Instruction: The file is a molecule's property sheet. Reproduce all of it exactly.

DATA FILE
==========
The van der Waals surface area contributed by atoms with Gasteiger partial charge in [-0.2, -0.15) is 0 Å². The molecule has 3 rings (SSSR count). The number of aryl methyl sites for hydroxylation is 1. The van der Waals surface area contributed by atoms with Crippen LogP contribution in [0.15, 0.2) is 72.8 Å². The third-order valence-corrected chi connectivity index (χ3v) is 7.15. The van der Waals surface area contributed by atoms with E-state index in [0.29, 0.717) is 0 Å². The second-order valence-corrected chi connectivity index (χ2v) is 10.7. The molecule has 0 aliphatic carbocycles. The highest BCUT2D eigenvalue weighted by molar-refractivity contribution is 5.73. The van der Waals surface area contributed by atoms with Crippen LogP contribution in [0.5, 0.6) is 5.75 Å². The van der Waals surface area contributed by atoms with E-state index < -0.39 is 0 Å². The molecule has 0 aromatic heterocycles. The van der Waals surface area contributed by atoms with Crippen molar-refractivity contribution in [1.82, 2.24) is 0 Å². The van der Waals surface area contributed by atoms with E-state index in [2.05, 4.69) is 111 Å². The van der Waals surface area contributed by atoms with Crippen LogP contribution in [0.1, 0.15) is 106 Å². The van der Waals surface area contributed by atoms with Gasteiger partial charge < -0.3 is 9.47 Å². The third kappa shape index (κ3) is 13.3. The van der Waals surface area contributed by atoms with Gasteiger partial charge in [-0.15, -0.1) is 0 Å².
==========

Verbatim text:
The van der Waals surface area contributed by atoms with Gasteiger partial charge in [-0.2, -0.15) is 0 Å². The molecule has 3 rings (SSSR count). The number of aryl methyl sites for hydroxylation is 1. The van der Waals surface area contributed by atoms with Crippen LogP contribution in [0.15, 0.2) is 72.8 Å². The third-order valence-corrected chi connectivity index (χ3v) is 7.15. The van der Waals surface area contributed by atoms with E-state index in [0.29, 0.717) is 0 Å². The second-order valence-corrected chi connectivity index (χ2v) is 10.7. The molecule has 0 aliphatic carbocycles. The highest BCUT2D eigenvalue weighted by molar-refractivity contribution is 5.73. The van der Waals surface area contributed by atoms with Crippen LogP contribution in [0.5, 0.6) is 5.75 Å². The van der Waals surface area contributed by atoms with E-state index < -0.39 is 0 Å². The molecule has 0 aromatic heterocycles. The van der Waals surface area contributed by atoms with Crippen molar-refractivity contribution in [1.82, 2.24) is 0 Å². The van der Waals surface area contributed by atoms with E-state index in [2.05, 4.69) is 111 Å². The van der Waals surface area contributed by atoms with Crippen LogP contribution in [0.1, 0.15) is 106 Å². The van der Waals surface area contributed by atoms with Gasteiger partial charge < -0.3 is 9.47 Å². The third kappa shape index (κ3) is 13.3. The van der Waals surface area contributed by atoms with Gasteiger partial charge in [-0.15, -0.1) is 0 Å².